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Career Management

Successful career development is more than doing a good job. Dressing for success, business writing skills, career networking – all are vitally important.

Business Management Daily’s succinct, workplace-tested career advice is designed to help you position yourself to succeed in your chosen field.

As another year winds down, the economy isn’t the only thing that’s in a slump. Plenty of workers are in the doldrums, too. They feel stuck in their jobs because new ones are hard to come by. They can’t afford to retire. So they’re not performing as well as employees who look at their jobs as labors of love. Here's how HR can help get them back on track.

When she first stepped into a leadership position, Anne Berkowitch, co-founder and CEO of social-networking company SelectMinds, believed she should be like a military general. Now, she says, she envisions the way you steer a boat. “If you think about how you steer a boat, it’s always from the back,” she says, “and I’ve moved toward the back of the boat.”

The economy isn’t the only thing that’s in a slump these days. Plenty of workers are in the doldrums, too. They feel stuck in their jobs because new ones are hard to come by. They can’t afford to retire. So they’re not performing as well as employees who look at their jobs as labors of love. Here's how HR can help get them back on track.

Finding out that someone with your title and job description makes more money than you can rattle your nerves. Here’s how to handle it:
The EEOC has just issued final regulations implementing the Genetic Information Non-Discrimination Act (GINA), the federal law that makes it illegal for employers to use genetic information to make decisions about health insurance and employment. Download the final regs here, and then use them as the basis for reviewing your wellness program and other work processes that might violate GINA.

Administrative pros looking for a way to stretch their skills often turn toward certification. But do the Certified Professional Secretary (CPS) and Certified Administrative Professional (CAP) ratings help you advance your career? Or command a higher salary? Are they worth the work and cost?

Millions of companies and entrepreneurs are jumping into the social media world only to find their efforts aren’t capturing the results they’d hoped for. Half the battle is knowing which mistakes not to make. Here are the top 10 pitfalls companies make, according to Barry Libert, author of the new book Social Nation:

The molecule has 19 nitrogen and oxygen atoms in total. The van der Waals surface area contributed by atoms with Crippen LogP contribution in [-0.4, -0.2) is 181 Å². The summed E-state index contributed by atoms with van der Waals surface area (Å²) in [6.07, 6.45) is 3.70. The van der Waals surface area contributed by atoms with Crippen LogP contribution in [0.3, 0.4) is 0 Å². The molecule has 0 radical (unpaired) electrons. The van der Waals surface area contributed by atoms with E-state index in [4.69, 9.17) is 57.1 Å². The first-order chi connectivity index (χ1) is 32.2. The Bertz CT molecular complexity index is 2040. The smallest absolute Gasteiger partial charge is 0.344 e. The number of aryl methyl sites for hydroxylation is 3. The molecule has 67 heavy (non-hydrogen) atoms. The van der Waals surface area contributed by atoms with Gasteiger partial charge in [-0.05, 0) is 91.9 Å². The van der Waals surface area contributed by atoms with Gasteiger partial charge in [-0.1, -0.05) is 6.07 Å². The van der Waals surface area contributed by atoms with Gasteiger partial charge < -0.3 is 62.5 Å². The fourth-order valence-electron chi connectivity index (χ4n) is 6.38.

Become an effective networker even if you’re an introvert, writes Devora Zack, author of Networking for People Who Hate Networking ... Know when to use—and when to skip—skycaps while traveling ... Track your personal spending with two free online tools ... Give your “audience”—the people around you—a new, great story.

Social media can help you collect industry-based knowledge, reach new customers and build your brand. But those benefits come with their fair share of legal risks. You need a comprehensive social media policy to guide employees on your expectations about their online behavior, especially when that conduct occurs in the name of the organization.

Diplomacyposter A good piece of conventional wisdom for leaders used to be to never do, say or write anything down that you wouldn’t want to read on the front page of The Wall Street Journal.  Times have changed though. As this week’s WikiLeaks release of more than 250,000 U.S. State Department documents shows, there’s a pretty good chance that your recorded thoughts and actions can end up all over the internet in no time flat.

As reported in the New York Times and other major publications, the State Department memos contain some rather embarrassing details of how diplomacy gets done and some very candid assessments of individual world leaders.  For example, according to a summary in the Financial Times, the documents describe French president Sarkozy as having a “thin skinned and authoritarian personal style,” Russian president Medvedev  as “Robin” to Prime Minister Putin’s “Batman,” Afghan President Karzai as “an extremely weak man who does not listen to facts,” Italy’s PM Berlusconi as “feckless and vain,” and North Korea’s Kim Jong Il as a “flabby old chap.”

Since most of those observations could be made firsthand by anyone who follows international news, you sort of have to wonder what the value was in writing them down.  In any case, they were and now the apologizing is underway.  While it’s unlikely that your closeted skeletons will suddenly appear on WikiLeaks (although the probability of someone’s Facebook page or blog is much higher),  you’ve likely faced situations as a leader where your true thoughts inadvertently come out (You’ve probably learned the hard way that the recall button on that e-mail you just sent by “Reply All” doesn’t actually do anything).  In spite of all the lessons you’ve learned, it will probably happen again in the future.  If not that, then you may end up on the receiving end of someone else’s unintended candor.

Here are some suggestions on how to apologize in the first instance and why and how you should accept the apology in the second: